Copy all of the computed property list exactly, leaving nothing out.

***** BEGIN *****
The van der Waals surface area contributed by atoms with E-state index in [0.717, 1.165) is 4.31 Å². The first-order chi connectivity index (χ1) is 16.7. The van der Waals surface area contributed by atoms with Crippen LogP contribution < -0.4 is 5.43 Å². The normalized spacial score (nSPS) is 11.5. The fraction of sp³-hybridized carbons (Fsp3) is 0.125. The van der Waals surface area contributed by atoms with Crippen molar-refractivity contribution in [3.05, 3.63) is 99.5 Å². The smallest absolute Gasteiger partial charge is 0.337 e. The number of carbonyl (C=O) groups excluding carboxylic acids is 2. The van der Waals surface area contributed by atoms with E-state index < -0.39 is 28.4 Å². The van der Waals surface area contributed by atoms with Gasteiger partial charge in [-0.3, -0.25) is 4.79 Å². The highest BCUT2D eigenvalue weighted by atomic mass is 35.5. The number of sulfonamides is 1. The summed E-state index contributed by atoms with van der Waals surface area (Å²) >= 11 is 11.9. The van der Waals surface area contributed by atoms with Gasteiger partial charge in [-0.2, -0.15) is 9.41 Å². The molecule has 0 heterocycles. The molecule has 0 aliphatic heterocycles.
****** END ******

The van der Waals surface area contributed by atoms with E-state index in [0.717, 1.165) is 4.31 Å². The first-order chi connectivity index (χ1) is 16.7. The van der Waals surface area contributed by atoms with Crippen LogP contribution < -0.4 is 5.43 Å². The normalized spacial score (nSPS) is 11.5. The fraction of sp³-hybridized carbons (Fsp3) is 0.125. The van der Waals surface area contributed by atoms with Crippen molar-refractivity contribution in [3.05, 3.63) is 99.5 Å². The smallest absolute Gasteiger partial charge is 0.337 e. The number of carbonyl (C=O) groups excluding carboxylic acids is 2. The van der Waals surface area contributed by atoms with E-state index < -0.39 is 28.4 Å². The van der Waals surface area contributed by atoms with Gasteiger partial charge in [-0.3, -0.25) is 4.79 Å². The highest BCUT2D eigenvalue weighted by atomic mass is 35.5. The number of sulfonamides is 1. The summed E-state index contributed by atoms with van der Waals surface area (Å²) >= 11 is 11.9. The van der Waals surface area contributed by atoms with Gasteiger partial charge in [-0.2, -0.15) is 9.41 Å². The molecule has 0 heterocycles. The molecule has 0 aliphatic heterocycles.